Objective: The aim of this study was to assess the co-morbidity of adult separation anxiety in bipolar patients and evaluate its effects on the course of disorder and functionality.
Method: A total of 70 patients who have been regularly followed in the Bipolar Disorder Unit were included in the study. The Structured Clinical Interview for DSM-IV - Axis I and Axis II disorders and demographic form were used. Separation anxiety was investigated by the Structured Clinical Interview for Separation Anxiety Symptoms (SCI-SAS) and the Hamilton Anxiety Rating Scale (HAM-A) was filled out by an interviewer. In addition, all patients completed the Bipolar Disorder Functioning Questionnaire (BDFQ), Separation Anxiety Symptom Inventory (SASI) and Adult Separation Anxiety Questionnaire (ASA).
Results: The prevalence rate of co-morbid adult separation anxiety disorder (A-SepAD) was 54% (n = 38) in our sample. Age of onset was in adulthood among 36% of patients with a diagnosis of A-SepAD and the others (64%) were childhood-onset. Co-morbidity of personality disorders was more common in bipolar patients with childhood-onset separation anxiety disorder (C-SepAD). The lifetime prevalence of co-morbidity of specific phobias and number of suicide attempts were significantly higher in the group with A-SepAD. Functionality loss due to feeling of stigmatization was higher, and total functionality as measured by the BDFQ was found to be lower in bipolar patients with A-SepAD.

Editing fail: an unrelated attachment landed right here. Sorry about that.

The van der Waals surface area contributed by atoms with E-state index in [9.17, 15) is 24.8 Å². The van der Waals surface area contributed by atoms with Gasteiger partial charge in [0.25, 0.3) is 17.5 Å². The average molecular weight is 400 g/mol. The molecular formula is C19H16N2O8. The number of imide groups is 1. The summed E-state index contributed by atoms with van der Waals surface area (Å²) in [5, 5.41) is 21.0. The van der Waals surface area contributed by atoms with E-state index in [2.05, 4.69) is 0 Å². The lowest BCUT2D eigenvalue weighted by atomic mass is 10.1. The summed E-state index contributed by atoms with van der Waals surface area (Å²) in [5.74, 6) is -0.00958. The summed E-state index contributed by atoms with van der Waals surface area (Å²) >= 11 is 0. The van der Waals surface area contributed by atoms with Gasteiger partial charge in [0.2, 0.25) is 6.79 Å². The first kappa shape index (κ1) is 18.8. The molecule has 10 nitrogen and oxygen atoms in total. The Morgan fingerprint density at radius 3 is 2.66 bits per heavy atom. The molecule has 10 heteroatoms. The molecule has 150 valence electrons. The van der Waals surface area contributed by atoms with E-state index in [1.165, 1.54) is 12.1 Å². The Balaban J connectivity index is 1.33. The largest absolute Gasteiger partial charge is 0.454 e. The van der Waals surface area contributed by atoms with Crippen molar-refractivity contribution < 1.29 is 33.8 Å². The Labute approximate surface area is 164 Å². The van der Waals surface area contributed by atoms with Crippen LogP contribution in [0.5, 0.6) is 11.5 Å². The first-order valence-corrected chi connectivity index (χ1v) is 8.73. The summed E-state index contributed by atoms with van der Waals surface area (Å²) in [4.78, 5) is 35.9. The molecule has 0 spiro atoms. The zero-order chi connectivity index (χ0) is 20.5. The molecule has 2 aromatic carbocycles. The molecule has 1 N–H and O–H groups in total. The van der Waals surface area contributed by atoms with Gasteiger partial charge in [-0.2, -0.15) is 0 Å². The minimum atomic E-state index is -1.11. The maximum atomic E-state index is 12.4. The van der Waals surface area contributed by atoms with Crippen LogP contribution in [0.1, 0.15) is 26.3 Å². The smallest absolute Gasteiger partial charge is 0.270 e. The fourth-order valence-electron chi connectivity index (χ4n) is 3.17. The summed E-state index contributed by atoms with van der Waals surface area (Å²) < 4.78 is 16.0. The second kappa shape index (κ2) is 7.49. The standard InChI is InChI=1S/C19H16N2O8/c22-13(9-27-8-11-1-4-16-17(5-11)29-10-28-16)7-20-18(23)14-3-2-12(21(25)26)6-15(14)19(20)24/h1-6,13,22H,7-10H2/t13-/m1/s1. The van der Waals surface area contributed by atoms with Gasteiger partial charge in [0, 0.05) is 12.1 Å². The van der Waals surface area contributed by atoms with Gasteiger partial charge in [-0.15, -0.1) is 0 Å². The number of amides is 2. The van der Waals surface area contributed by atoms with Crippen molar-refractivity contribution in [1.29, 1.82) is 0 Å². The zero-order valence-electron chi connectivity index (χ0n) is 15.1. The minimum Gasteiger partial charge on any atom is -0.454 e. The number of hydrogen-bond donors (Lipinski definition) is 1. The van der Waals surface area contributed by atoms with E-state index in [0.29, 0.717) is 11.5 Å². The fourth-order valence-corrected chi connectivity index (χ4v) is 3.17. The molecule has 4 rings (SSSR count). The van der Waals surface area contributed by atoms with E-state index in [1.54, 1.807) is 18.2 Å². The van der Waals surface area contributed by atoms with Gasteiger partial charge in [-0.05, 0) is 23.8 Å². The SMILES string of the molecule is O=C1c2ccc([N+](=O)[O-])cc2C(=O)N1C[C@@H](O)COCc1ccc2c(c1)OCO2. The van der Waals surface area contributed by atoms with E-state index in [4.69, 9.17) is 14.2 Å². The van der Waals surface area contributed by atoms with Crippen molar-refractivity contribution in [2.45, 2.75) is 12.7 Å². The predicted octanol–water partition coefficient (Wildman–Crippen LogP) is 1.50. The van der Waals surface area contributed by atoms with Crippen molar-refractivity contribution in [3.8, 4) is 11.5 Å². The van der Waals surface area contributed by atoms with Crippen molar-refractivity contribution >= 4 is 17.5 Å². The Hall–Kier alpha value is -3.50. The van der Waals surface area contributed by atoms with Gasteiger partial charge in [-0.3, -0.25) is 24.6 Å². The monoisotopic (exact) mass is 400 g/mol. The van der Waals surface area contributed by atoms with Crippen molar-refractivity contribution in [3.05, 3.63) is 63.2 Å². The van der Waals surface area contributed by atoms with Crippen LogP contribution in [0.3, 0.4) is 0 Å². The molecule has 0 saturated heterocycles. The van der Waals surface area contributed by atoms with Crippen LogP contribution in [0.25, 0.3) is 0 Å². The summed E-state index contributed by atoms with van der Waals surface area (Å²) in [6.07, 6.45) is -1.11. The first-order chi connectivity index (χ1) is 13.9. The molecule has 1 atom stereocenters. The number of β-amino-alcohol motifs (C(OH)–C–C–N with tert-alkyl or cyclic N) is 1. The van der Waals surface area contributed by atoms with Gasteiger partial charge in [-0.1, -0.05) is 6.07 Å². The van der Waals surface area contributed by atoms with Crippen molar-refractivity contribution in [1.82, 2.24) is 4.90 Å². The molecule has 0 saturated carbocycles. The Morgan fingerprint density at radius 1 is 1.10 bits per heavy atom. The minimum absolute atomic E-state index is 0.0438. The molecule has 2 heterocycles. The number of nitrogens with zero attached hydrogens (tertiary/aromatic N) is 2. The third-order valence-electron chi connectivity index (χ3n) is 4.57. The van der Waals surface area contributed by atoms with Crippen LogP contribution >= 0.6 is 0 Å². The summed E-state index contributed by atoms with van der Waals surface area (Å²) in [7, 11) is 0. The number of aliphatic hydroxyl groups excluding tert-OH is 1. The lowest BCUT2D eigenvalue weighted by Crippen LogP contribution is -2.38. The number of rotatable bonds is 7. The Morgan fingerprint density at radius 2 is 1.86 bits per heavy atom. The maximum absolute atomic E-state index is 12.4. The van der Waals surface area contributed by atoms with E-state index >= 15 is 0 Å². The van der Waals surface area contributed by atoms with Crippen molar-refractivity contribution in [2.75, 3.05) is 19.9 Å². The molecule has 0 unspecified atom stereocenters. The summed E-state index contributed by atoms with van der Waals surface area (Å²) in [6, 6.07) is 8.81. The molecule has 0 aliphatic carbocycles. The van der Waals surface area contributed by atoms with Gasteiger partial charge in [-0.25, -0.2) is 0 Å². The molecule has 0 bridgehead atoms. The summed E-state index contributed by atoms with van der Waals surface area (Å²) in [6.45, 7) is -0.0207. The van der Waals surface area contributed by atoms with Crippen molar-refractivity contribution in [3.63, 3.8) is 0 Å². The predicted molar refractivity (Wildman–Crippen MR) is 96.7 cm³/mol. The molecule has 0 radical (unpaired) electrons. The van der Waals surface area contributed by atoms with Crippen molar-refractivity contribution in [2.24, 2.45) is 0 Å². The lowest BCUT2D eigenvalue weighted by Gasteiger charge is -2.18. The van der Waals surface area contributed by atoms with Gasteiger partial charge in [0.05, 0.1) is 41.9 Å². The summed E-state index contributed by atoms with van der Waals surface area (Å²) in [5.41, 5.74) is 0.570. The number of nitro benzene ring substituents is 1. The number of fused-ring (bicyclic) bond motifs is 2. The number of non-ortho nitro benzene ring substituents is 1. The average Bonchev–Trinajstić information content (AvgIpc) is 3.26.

Conclusion: The results of this study have shown that 54% of bipolar patients had a diagnosis of A-SepAD. A-SepAD seems to increase the number of suicide attempts and have negative effects on functionality. A-SepAD should be assessed in regular interviews of patients with bipolar disorder.